At this stage, we definitely do, but we really enjoy it. Like you said, In 2019, it’s not the same. If you want to be in a real band, you’re signing up to touring and playing live. To be a successful rock band, you have to do it, and we love it. We love playing music for people, and that’s what I think is the biggest thing. We’re working-class guys that work real jobs, and we want to tour. It’s our job, and we love every minute of it. That’s what Blackberry Smoke does–they tour all the time.

We’re getting ready to go on tour soon, and it’s the best thing when you can share it live.

How do you use social media to build a community?

Social media has been responsible for most of what we can account for. YouTube is the social media (platform) that gives us a lot of attention. It makes a band like us that haven’t thoroughly toured the country yet; known. Because of YouTube, there are people all over the country and Europe that know who we are. We have fans all over Europe, and without social media, that wouldn’t have happened. It’s a double-edged sword– you have to do a lot of it because of the algorithm. It’s part of the job now. We have to promote our music, and we’re grateful for it.

You seem to have a love for Seattle bands like Alice In Chains and Soundgarden. What do those bands mean to you?

Yeah, we’re all around the same ages. Nick and I are in our 30’s, Evan is thirty, etc. They were all the bands that we loved. Nick and I met and bonded over music. We were the only two in kindergarten. “Nutshell” is one of my favorite songs. We picked covers that we could do well on and put our own mark on and still do it while playing someone else’s songs. That whole era was important to us. The vibe of those songs spoke to what we already do — just paying tribute to the things that inspired us. Those two bands made us start a band when we were younger.

Are Atlantans supportive of local bands?

Absolutely, man. Atlanta really supports it’s bands and helped the music spread all over. That’s been going on for a long time. The same fans are bringing new people every time we plan. A lot of bands struggle with their hometown, but Atlanta has been great to us and very supportive. Even the venues have gotten better. We were begging for our first show. The people at Earl are great to us.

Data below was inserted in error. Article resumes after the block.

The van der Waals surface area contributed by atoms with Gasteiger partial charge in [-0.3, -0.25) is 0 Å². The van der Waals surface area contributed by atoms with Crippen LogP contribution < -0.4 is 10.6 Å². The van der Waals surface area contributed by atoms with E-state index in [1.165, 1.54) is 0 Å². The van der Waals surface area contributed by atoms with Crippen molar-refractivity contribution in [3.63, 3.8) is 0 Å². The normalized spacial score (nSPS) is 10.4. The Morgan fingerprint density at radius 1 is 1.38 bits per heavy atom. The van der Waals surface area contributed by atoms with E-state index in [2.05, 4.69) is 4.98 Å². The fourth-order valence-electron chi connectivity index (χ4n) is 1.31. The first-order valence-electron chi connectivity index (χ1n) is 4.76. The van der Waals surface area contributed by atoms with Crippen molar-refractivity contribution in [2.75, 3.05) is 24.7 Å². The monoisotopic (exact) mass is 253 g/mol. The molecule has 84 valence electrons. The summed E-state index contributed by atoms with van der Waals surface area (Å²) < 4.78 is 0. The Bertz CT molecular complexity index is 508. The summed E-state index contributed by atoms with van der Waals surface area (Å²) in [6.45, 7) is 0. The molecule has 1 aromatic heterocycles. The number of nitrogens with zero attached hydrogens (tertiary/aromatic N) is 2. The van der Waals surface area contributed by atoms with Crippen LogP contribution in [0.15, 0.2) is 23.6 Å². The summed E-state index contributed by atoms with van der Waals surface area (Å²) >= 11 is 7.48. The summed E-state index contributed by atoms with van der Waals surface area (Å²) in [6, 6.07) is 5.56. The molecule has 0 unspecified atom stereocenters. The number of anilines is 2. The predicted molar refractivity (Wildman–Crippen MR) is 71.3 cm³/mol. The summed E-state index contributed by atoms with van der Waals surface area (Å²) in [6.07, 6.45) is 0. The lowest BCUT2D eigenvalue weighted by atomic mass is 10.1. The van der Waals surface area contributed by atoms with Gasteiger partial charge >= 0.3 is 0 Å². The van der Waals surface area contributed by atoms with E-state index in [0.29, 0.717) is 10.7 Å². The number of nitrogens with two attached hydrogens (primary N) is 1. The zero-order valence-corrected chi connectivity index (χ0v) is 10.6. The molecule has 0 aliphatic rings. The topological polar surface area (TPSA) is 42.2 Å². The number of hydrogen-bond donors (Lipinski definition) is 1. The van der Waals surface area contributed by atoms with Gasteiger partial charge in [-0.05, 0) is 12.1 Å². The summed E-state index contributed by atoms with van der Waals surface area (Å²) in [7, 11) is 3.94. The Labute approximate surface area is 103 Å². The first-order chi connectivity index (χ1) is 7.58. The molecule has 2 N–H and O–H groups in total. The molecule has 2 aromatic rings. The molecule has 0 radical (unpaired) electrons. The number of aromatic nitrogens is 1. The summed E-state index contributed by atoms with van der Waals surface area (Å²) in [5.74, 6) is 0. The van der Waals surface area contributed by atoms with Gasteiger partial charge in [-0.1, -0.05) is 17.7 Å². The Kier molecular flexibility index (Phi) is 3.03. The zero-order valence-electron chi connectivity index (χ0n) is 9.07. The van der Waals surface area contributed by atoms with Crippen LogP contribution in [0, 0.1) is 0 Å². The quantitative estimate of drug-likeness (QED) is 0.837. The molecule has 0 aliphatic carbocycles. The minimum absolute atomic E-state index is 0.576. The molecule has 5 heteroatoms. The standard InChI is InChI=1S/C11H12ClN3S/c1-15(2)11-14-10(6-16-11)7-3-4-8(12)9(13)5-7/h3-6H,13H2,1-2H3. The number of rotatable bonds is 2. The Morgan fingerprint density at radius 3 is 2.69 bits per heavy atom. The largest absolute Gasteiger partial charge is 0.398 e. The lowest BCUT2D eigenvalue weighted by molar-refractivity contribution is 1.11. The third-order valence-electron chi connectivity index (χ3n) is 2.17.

What are your plans for the near future?

 We’re touring a lot, and then come home for the holidays and write. We produce ourselves. We did the new EP live, and we try to track live. We do a lot of work before recording. We’re going to take the holidays and the beginning of the New Year. We’re touring with Bask, friends of ours from Asheville, NC, and we’re going to Texas and a little further in February. We’re always working on touring or writing. We want to land a great support slot in the spring or summer. That’s key. With the videos, the EP, and touring, we’re trying to keep the ball running and not stop. Evan is our new drummer, and he joined just a year ago. That put us on hold for a few minutes. Evan’s addition has been a shot in the arm and given us momentum. We’re trying to be the band works hard all the time. We’re focused on making the best music and putting on the best show possible, that’s what we all care about.

Do you want to be signed by a label?

We’re not opposed to it, but as we discussed before, I don’t know if it’s totally necessary. I don’t know if you need a major label anymore. We’ve had some opportunities or interest from those folks, but we weren’t interested in doing things that way. Many bands go too fast, too deep, and then the band ends up owing the label and goes bankrupt. We haven’t taken that leap yet, but we haven’t done it. We’re going to do what’s best in the long term operation of the band. Even if it’s not as successful on a huge level, it’s important for us to be able to do it. Whoever we work with has to care. We recently got booking agents for the first time. They wanted to work with us, and they love the band. It will be on those terms. It will be to achieve a shared goal. We’re content to do things ourselves until we find the right match.

Will we see you in St. Louis anytime soon?

With our agent working hard, we’ll make it to your neck of the woods soon.